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Over nearly two decades, The Albert Schweitzer Fellowship (ASF) has selected and supported over 2,000 Schweitzer Fellows – exceptional graduate and professional school students who have delivered more than 400,000 hours of health-focused community service to people in need.
This month, the Columbus Schweitzer Fellows Program becomes the twelfth and newest U.S. Schweitzer Fellows program site dedicated to developing a pipeline of emerging professionals who enter the workforce with the skills and commitment necessary to address unmet health needs.
“From launching Los Angeles’ first micro-health clinic for post-incarcerated female youth, to establishing mobile legal programs that empower rural domestic abuse victims, Schweitzer Fellows have made a difference in hundreds of thousands of vulnerable people’s lives,” says ASF President Lachlan Forrow, MD. “Thanks to major funding from Anthem Blue Cross and Blue Shield Foundation and The Ohio State University (OSU), among other generous partners including Ohio University and Ohio Health, we are thrilled to be able to expand our programming to the Columbus and Athens communities.”
Now recruiting its first class of multidisciplinary Schweitzer Fellows—each of whom will partner with a local community-based organization to create and carry out a yearlong 200-hour service project that addresses an unmet health-related need in the Columbus area—the Columbus Schweitzer Fellows Program is hosted by The Ohio State University College of Medicine.
Application information will be available in October at www.schweitzerfellowship.org/columbus.
“The Fellowship is a great fit with one of the goals articulated in the University’s and Medical Center’s Strategic Plan, which is to ‘commit to our communities in Ohio and across the world and make a difference in the lives of others,’” says Catherine Lucey, MD, FACP, Vice Dean for Education at the OSU College of Medicine. “Working in concert with other OSU Colleges as well as our colleagues at other Columbus-area universities, the potential community benefit of the program is enormous.”
Contributing OSU Colleges include Dentistry, Medicine, Nursing, Optometry, Pharmacy, Social Work, and Veterinary Medicine; the program’s contributing academic partner in Athens is the Ohio University College of Osteopathic Medicine.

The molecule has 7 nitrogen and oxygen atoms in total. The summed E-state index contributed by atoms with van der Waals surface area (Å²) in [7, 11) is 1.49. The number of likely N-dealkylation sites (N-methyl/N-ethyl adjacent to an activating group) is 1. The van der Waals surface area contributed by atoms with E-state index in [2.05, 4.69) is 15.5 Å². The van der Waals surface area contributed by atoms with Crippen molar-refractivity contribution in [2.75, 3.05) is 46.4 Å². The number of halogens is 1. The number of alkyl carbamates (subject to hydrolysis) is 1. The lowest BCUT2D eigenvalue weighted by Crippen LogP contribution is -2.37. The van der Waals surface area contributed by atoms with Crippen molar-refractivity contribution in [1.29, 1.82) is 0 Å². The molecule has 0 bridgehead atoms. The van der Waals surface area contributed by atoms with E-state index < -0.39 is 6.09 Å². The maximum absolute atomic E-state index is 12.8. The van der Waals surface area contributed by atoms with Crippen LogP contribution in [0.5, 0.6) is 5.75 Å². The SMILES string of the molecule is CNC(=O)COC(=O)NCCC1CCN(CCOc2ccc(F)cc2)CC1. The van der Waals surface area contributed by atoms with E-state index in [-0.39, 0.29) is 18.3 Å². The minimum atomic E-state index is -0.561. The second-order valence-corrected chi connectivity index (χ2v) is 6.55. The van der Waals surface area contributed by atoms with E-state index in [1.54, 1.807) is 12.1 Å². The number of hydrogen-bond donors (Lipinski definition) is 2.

In Columbus, as at ASF’s 11 other U.S. program sites, the vast array of Fellows’ Schweitzer projects will focus on health in a broad sense, reflecting the disparate perspectives brought to them by students from a wide range of disciplines including medicine, nursing, social work, law, and engineering.
“Several factors make the Schweitzer Fellowship’s programming unique, and that interdisciplinary interaction is one of them,” says Columbus Schweitzer Fellows Program Director Terry Bahn, EdD, who is also Director of Outreach and Engagement at OSU College of Medicine. “By learning to work respectfully and collaboratively with peers in other fields of study, Fellows broaden their understanding of the many social factors that impact health – and adjust their perspective and actions as future professionals accordingly.”
Accordingly, Columbus Schweitzer Fellows’ projects are likely to focus on everything from promoting early-childhood literacy and parent engagement, to launching and staffing community health centers and clinics, to encouraging healthy exercise and nutrition habits. Some projects will incorporate the 5-2-1-0 Healthy Kids Countdown, an initiative addressing childhood obesity sponsored by Anthem Blue Cross and Blue Shield Foundation and presented by ASF.
Another unique element of the Schweitzer Fellowship is the fact that it is not a “plug-in” volunteer opportunity; nor is it one that is undertaken while academic life is on hold.
“Instead of simply volunteering to fill a pre-set role, ‘‘ Bahn says, ‘‘Fellows must partner with community-based organizations to identify an unmet health need, design a sustainable service project with an enduring impact, and bring the project from idea to implementation. By doing so over the course of a year and on top of their regular academic responsibilities, Schweitzer Fellows learn to integrate service to vulnerable people into their everyday lives.’’
Upon successfully completing their initial Fellowship year, Columbus Schweitzer Fellows will become members of the Fellows for Life alumni network, a pipeline of emerging professionals with the capacity to effect change that will reduce and ultimately eliminate disparities impacting people’s health and lives.
“We are delighted and energized by the support we’ve received while getting this program off the ground – there is really a hunger for a program like this here in Columbus,” Bahn says. “Prospective applicants can begin applying in October, and we will select our first class of Fellows in early spring of 2011. I can’t wait for them to begin carrying out their Schweitzer projects and impacting the health and lives of the Columbus and Athens communities.”
For more information on the Columbus Schweitzer Fellows Program, including how to apply to become a Fellow and how to get involved as a sponsor, mentor, or community site partner, visit schweitzerfellowship.org/Columbus.
To schedule an interview with ASF leadership or a Schweitzer Fellow for Life, contact Patrice Taddonio at 617.667.5628 or firstname.lastname@example.org.